The fact that these cards can now be found in major retailers all over the United States, hanging next to huge brands like Topps and Pokémon, is unprecedented. Despite exponential growth in recent years, women’s soccer merchandise remains hard to find. What little is made is often extremely limited in variety, like the U.S. women’s national team Funko Pops featuring only four players. Products are also limited in quantity as manufacturers perpetually underestimate demand

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The Equalizer Podcast: Mailbag – Equalizer Soccer

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Mallory Pugh and three U.S. women's national team teammates celebrate a goal.


Photo credit: Kyle Robertson/Columbus Dispatch/USA TODAY NETWORK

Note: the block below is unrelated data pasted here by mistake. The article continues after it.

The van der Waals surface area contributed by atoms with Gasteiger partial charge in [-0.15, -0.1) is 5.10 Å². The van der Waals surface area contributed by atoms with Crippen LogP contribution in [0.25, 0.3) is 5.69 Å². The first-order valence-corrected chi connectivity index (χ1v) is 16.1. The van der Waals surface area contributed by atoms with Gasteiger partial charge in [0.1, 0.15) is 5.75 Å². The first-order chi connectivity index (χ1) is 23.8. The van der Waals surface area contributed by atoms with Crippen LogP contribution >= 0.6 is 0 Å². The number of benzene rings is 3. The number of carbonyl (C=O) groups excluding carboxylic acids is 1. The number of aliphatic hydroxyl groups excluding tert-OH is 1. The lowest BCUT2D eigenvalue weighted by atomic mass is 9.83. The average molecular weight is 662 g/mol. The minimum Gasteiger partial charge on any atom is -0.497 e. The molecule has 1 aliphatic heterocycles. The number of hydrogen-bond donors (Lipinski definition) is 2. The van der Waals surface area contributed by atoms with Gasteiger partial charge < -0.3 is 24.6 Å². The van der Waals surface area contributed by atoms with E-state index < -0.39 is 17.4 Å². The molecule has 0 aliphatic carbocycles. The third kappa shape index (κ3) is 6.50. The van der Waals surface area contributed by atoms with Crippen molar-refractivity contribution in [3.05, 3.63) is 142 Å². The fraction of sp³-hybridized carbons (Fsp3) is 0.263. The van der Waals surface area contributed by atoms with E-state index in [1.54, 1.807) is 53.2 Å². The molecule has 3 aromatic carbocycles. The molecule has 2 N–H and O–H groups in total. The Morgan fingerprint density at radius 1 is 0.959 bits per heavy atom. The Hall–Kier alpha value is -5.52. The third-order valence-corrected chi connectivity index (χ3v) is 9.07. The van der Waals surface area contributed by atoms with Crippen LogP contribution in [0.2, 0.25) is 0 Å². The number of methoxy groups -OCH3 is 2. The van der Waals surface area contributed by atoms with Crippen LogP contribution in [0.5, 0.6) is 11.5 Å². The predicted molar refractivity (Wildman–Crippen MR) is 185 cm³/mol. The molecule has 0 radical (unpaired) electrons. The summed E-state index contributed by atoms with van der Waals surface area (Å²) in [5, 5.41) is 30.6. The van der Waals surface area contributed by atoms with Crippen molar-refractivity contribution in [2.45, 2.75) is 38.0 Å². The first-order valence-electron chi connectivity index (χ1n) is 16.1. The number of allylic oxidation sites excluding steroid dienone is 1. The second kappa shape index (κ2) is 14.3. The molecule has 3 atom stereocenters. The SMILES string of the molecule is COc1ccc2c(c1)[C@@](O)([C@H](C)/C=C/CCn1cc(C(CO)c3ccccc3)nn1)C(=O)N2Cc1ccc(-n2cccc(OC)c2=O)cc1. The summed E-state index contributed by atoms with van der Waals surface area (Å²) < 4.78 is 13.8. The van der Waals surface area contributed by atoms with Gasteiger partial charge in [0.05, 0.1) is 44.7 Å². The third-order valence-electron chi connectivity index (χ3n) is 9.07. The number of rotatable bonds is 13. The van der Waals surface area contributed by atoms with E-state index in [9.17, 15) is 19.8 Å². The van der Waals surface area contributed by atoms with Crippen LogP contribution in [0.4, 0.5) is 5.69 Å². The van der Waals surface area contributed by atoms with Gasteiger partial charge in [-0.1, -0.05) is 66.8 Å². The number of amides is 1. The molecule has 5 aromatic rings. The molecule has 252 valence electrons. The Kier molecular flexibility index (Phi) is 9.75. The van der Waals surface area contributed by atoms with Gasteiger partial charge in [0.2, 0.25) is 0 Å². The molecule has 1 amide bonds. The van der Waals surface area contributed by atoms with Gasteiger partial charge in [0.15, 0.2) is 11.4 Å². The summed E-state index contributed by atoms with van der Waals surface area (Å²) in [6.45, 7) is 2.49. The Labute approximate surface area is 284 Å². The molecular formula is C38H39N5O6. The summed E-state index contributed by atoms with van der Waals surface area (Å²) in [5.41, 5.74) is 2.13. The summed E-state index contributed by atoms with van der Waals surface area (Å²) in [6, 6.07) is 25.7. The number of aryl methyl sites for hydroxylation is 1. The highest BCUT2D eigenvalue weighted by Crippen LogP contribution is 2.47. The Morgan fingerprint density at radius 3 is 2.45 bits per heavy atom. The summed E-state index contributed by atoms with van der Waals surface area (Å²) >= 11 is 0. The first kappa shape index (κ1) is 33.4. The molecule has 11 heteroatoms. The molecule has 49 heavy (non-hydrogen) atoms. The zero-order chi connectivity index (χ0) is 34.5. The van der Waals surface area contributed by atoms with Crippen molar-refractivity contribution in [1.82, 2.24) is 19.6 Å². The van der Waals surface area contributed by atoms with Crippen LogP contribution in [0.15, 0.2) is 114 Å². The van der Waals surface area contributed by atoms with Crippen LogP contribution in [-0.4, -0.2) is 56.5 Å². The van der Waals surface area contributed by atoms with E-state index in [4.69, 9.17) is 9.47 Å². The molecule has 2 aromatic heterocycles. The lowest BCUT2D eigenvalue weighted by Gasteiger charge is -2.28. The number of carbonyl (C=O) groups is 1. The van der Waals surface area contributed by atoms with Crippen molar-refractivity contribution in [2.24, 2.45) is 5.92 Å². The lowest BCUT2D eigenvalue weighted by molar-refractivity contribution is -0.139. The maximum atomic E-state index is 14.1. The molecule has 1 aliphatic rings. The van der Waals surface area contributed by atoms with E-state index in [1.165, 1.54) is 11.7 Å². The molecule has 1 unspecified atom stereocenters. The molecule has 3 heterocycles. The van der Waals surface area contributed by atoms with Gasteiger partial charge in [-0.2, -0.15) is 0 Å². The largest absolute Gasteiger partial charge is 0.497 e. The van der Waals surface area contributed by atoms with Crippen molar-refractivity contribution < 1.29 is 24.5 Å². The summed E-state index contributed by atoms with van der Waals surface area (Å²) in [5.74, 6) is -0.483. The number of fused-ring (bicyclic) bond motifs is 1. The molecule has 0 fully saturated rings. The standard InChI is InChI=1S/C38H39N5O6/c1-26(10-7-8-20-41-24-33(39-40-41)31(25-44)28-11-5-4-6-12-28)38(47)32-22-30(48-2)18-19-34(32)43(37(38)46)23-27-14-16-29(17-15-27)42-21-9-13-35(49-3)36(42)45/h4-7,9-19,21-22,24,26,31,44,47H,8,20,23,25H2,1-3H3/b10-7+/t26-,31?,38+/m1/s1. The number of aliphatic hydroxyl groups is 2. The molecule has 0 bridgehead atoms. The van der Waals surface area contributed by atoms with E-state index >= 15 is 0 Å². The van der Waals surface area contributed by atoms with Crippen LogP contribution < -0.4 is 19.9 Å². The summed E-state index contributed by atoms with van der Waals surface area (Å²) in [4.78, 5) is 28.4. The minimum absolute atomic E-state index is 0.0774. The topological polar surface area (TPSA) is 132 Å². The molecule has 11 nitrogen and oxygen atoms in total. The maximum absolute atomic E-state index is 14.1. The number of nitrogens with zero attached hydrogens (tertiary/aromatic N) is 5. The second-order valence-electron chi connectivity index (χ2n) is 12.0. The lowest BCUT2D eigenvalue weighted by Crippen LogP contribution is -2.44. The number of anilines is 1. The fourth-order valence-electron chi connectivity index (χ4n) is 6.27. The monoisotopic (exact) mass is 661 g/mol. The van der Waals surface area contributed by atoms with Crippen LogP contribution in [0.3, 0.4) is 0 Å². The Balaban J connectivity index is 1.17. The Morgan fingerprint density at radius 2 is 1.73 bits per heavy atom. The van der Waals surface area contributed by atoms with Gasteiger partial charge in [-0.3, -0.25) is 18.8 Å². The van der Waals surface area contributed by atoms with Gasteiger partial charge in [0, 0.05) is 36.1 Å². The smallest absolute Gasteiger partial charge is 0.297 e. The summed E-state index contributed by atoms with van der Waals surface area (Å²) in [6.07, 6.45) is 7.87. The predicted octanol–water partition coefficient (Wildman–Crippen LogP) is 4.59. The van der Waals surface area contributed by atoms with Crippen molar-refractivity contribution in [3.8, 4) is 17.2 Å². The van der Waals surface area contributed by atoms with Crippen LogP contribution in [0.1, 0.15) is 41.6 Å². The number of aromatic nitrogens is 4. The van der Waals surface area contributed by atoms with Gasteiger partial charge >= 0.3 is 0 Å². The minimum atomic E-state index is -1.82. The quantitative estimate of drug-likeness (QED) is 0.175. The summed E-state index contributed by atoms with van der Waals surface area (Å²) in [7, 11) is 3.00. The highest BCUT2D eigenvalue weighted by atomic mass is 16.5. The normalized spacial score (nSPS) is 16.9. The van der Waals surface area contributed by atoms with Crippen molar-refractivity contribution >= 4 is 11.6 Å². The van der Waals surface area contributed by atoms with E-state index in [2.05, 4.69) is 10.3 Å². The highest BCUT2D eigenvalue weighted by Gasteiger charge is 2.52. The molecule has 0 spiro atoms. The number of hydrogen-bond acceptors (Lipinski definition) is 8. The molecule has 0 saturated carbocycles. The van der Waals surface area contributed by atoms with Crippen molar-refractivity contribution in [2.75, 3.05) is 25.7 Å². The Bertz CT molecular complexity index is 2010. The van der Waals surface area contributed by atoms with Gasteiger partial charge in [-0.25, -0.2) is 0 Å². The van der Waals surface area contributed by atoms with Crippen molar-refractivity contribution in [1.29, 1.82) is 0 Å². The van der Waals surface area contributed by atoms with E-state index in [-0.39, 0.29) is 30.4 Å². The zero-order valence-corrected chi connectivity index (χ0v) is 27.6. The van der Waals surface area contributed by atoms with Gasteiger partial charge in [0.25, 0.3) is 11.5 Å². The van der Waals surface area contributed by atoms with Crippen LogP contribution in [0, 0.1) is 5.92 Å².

Jeff Kassouf answers your burning questions about the U.S. women’s national team, next year’s World Cup, NWSL free agency, NWSL expansion, and more.

Listen to this pod on:  Apple  |  Spotify  |  Google Podcasts  |  Stitcher  |  Anchor  |  PodBean  |  Pocket Casts  |  Breaker  |  Overcast  |  RadioPublic

Subscribers: Click below for the ad-free version.

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Start your FREE, 7-day trial of The Equalizer Extra for industry-leading reporting and insight on the USWNT, NWSL and beyond.





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Real Madrid’s centerpiece – Equalizer Soccer